for what it matters i ONLY upgraded OSes due to hardware support, because MS forced people to change OS and so people stop making drivers for the previous oses.

Nobody's forcing you to upgrade OSes. You can keep running Win98 for years on end if that's what makes you happy. But, you will be limited by what hardware you can use with Win98 - something that Microsoft could not have foretold over 10 years ago.


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#27
awergh

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what i use my computer for? 3D modelling, programmation, accounting, active directory when using server versions.
etc etc etc, fact. i can do ALL of this EXACTLY equally on windows 98 and windows 7?

I really hope you dont use 98 as a domain client

i can boot windows XP on a pentium MMX (YES A MMX!!!) at 200 Mhz,

I probably wouldnt run anything newer then NT4, or maybe a cutdown 98se install on that but Vista RC1 runs on a K5
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#28
macgyvr

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Speaking as an old timer, who literally has been supporting Windows since 2.0, Microsoft's move away from hierarchical menu systems is a huge mistake. You see this philosophy in all new Microsoft products except the ones geared towards professionals (Exchange, SQL, Etc). The way Office 2007 has a "ribbon bar" and Windows 7's UI - these are not productive interfaces, they are fluff, they are bloat and they cripple the product. They deter you from experimenting, from looking around and finding out what you can do - from learning.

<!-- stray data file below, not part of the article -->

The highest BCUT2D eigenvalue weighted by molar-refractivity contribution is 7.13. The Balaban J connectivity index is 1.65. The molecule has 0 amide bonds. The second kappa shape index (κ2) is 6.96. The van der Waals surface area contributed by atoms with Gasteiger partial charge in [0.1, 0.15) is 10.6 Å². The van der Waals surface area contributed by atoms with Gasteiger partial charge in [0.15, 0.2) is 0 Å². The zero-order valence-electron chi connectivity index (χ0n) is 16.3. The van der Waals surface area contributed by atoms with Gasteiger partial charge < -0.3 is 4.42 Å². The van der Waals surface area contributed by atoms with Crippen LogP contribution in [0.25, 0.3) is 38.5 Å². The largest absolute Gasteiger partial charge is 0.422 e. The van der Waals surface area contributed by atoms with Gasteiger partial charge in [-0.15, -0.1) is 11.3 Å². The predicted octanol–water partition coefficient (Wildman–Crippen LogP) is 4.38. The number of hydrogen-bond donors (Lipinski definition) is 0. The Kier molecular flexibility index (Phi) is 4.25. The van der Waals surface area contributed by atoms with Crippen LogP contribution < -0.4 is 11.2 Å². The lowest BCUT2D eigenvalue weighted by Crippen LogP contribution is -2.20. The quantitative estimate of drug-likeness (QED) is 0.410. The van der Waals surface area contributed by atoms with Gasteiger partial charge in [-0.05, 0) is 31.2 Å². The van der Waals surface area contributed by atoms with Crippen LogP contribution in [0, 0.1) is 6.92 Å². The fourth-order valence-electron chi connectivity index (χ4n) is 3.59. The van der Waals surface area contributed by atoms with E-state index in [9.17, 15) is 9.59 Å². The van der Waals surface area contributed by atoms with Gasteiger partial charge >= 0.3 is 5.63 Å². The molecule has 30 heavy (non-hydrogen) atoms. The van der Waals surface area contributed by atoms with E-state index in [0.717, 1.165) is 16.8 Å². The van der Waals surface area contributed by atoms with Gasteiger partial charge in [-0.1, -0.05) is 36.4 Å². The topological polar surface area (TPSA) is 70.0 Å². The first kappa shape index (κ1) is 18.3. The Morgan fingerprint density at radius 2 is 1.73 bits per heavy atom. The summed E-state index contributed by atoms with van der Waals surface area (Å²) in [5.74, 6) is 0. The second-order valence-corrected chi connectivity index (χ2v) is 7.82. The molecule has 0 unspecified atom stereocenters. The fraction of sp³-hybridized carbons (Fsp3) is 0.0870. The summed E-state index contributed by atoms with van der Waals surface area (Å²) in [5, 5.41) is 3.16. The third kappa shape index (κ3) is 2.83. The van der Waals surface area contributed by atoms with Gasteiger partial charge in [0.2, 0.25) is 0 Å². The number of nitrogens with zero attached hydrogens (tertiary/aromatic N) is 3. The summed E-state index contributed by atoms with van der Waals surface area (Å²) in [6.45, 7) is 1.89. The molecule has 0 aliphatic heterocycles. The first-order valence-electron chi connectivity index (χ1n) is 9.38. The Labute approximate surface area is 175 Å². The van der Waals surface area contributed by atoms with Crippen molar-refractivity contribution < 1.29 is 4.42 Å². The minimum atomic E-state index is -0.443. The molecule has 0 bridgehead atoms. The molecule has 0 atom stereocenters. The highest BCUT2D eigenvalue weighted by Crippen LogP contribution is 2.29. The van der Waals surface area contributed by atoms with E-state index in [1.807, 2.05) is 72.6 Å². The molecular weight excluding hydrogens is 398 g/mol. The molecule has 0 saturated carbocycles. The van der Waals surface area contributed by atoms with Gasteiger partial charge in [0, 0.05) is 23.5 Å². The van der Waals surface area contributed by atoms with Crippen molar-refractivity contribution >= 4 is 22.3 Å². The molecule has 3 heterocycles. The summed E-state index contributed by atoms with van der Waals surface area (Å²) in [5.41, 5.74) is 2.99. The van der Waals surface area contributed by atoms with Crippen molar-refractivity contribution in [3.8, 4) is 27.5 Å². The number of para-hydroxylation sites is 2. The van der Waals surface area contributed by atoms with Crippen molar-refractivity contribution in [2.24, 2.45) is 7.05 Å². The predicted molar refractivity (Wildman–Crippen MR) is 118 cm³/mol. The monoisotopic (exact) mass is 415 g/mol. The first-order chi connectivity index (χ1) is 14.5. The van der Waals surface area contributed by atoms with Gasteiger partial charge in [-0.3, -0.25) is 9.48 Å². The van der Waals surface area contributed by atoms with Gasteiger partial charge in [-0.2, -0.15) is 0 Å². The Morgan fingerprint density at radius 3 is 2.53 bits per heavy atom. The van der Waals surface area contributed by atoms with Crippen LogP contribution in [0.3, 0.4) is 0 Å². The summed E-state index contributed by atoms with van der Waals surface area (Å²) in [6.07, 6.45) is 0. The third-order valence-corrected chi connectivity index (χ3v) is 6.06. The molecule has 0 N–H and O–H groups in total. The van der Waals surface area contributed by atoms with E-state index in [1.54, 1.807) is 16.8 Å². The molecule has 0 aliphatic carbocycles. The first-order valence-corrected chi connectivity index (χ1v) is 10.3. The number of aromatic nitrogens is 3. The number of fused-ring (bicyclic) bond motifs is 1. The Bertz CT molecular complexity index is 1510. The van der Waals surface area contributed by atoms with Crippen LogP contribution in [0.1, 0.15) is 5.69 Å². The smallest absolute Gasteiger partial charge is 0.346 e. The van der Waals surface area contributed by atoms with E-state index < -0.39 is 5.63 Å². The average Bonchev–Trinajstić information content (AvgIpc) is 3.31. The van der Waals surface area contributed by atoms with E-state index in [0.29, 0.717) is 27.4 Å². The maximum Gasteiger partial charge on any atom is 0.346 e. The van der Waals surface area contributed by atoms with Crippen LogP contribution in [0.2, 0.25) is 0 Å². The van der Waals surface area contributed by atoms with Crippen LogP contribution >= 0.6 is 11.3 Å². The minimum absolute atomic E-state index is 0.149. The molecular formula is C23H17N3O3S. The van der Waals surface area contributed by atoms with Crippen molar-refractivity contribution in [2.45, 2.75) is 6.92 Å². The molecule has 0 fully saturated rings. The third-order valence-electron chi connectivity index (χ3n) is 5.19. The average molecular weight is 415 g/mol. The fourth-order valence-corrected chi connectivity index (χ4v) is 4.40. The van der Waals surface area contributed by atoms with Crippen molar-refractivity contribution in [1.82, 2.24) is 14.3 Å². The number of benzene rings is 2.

For instance, the advantage of the "classic" start menu; Say I installed Nero on my PC a few months ago and now I want to make a audio CD from an tape for the first time. I forgot the name of the program that Nero uses for this (Nero SoundTrax). A simple click in Start/Programs/Nero and I can see all the Nero products that were installed. This takes less than 5 seconds to do, and I don't have to type anything. In addition, the classic start menu is great just to view what products you have installed, and helps with cleaning out clutter later. From an IT perspective, a quick support call from someone wanting to know how to start Outlook, "Click Start/Programs/Microsoft Office/Outlook". In less than 15 seconds I have a user starting Outlook - no remote desktop necessary, no confused users - quick, simple, efficient.

I could go on and on about the classic start menu's value in the Windows OS. But it won't make a difference, Microsoft seldom listens to their support professionals when it comes to the desktop. They don't go outside of their comfort zone and mainly use marketing (who cater to fanboys) to make the decisions. It gets worse every year, and seriously p***es me off. If I wanted a Mac I'd buy a Mac, it's a better OS on the whole than Windows anyhow.